Want to improve your test scores? Close your laptops and pay attention to the lecture

Posted on February 6, 2012

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By Josh Fischman, Chronicle of Higher Education

Professors increasingly frustrated by students who use laptops for non-class activities—like updating their Facebook pages—may be heartened by news from the University of Colorado at Boulder. A professor there has found that educating students about the negative effect that frivolous laptop use has on their performance reduces class time spent going walkabout on the Web.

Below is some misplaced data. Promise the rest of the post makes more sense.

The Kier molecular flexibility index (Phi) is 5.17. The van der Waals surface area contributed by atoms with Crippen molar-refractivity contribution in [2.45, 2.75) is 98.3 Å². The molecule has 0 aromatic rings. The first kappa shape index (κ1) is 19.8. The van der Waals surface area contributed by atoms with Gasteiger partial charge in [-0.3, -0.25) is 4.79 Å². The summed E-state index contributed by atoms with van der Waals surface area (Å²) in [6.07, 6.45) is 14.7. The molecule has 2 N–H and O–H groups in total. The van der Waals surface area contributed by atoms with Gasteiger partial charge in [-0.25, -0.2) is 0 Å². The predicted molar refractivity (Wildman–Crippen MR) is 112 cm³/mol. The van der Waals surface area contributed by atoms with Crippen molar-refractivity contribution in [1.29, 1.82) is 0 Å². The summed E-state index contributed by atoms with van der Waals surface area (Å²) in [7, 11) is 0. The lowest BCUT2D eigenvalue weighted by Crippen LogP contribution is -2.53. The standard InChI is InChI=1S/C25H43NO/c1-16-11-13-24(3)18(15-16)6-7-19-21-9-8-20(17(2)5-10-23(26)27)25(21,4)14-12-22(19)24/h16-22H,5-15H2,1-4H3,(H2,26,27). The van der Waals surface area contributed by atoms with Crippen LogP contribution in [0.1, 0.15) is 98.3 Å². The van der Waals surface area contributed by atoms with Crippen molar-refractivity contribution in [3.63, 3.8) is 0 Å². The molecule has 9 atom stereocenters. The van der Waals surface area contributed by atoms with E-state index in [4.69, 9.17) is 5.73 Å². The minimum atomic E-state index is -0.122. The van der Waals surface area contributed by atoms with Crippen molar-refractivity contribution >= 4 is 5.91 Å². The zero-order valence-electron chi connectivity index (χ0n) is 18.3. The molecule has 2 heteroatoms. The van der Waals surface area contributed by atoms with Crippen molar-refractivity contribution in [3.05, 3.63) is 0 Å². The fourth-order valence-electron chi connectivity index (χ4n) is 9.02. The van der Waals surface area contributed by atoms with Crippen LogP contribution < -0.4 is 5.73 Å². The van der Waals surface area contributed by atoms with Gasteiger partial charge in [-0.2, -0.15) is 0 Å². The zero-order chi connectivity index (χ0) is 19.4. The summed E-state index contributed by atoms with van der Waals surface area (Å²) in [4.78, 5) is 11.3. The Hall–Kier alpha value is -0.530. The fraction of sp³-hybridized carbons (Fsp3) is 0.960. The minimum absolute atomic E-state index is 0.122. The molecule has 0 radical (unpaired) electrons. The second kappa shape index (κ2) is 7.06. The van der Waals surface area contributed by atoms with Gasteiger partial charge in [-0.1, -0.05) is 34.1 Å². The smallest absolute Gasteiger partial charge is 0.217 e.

Diane Sieber, an associate professor, teaches writing and ethics to engineering undergraduates. She told the Boulder Daily Camera newspaper that last semester, she identified 17 students in one of her classes who were using laptops most frequently. After the first test, she told them that they did 11 percent worse, on average, than their peers who did not have their faces in their computers as much.

Lo and behold, the number of laptop-nosed students dropped to a half dozen, and the test scores of those who stopped using their computers during class went up.

[…] Laptop-free zones have been ordered by law-school instructors at Florida International, Georgetown, and Harvard Universities, and the Universities of Michigan and Wisconsin.

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